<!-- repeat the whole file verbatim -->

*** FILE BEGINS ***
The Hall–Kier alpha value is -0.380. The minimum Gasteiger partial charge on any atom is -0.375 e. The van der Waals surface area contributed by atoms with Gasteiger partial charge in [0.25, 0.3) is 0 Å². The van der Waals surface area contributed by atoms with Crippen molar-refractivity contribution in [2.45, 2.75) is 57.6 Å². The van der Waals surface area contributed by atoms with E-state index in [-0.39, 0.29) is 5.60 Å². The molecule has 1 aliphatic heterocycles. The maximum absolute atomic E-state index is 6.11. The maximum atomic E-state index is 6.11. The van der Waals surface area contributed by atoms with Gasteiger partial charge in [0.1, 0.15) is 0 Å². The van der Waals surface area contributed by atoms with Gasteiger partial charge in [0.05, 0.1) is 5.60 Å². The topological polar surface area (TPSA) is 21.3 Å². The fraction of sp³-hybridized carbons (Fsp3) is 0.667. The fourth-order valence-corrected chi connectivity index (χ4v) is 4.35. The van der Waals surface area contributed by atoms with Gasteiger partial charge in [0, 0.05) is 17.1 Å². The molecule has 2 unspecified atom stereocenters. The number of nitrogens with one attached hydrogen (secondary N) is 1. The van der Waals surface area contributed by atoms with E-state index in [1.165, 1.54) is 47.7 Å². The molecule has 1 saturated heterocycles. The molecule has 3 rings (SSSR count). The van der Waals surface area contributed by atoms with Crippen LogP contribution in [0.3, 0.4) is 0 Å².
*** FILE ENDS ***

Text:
The Hall–Kier alpha value is -0.380. The minimum Gasteiger partial charge on any atom is -0.375 e. The van der Waals surface area contributed by atoms with Gasteiger partial charge in [0.25, 0.3) is 0 Å². The van der Waals surface area contributed by atoms with Crippen molar-refractivity contribution in [2.45, 2.75) is 57.6 Å². The van der Waals surface area contributed by atoms with E-state index in [-0.39, 0.29) is 5.60 Å². The molecule has 1 aliphatic heterocycles. The maximum absolute atomic E-state index is 6.11. The maximum atomic E-state index is 6.11. The van der Waals surface area contributed by atoms with Gasteiger partial charge in [0.1, 0.15) is 0 Å². The van der Waals surface area contributed by atoms with Gasteiger partial charge in [0.05, 0.1) is 5.60 Å². The topological polar surface area (TPSA) is 21.3 Å². The fraction of sp³-hybridized carbons (Fsp3) is 0.667. The fourth-order valence-corrected chi connectivity index (χ4v) is 4.35. The van der Waals surface area contributed by atoms with Gasteiger partial charge in [0, 0.05) is 17.1 Å². The molecule has 2 unspecified atom stereocenters. The number of nitrogens with one attached hydrogen (secondary N) is 1. The van der Waals surface area contributed by atoms with E-state index in [1.165, 1.54) is 47.7 Å². The molecule has 1 saturated heterocycles. The molecule has 3 rings (SSSR count). The van der Waals surface area contributed by atoms with Crippen LogP contribution in [0.3, 0.4) is 0 Å².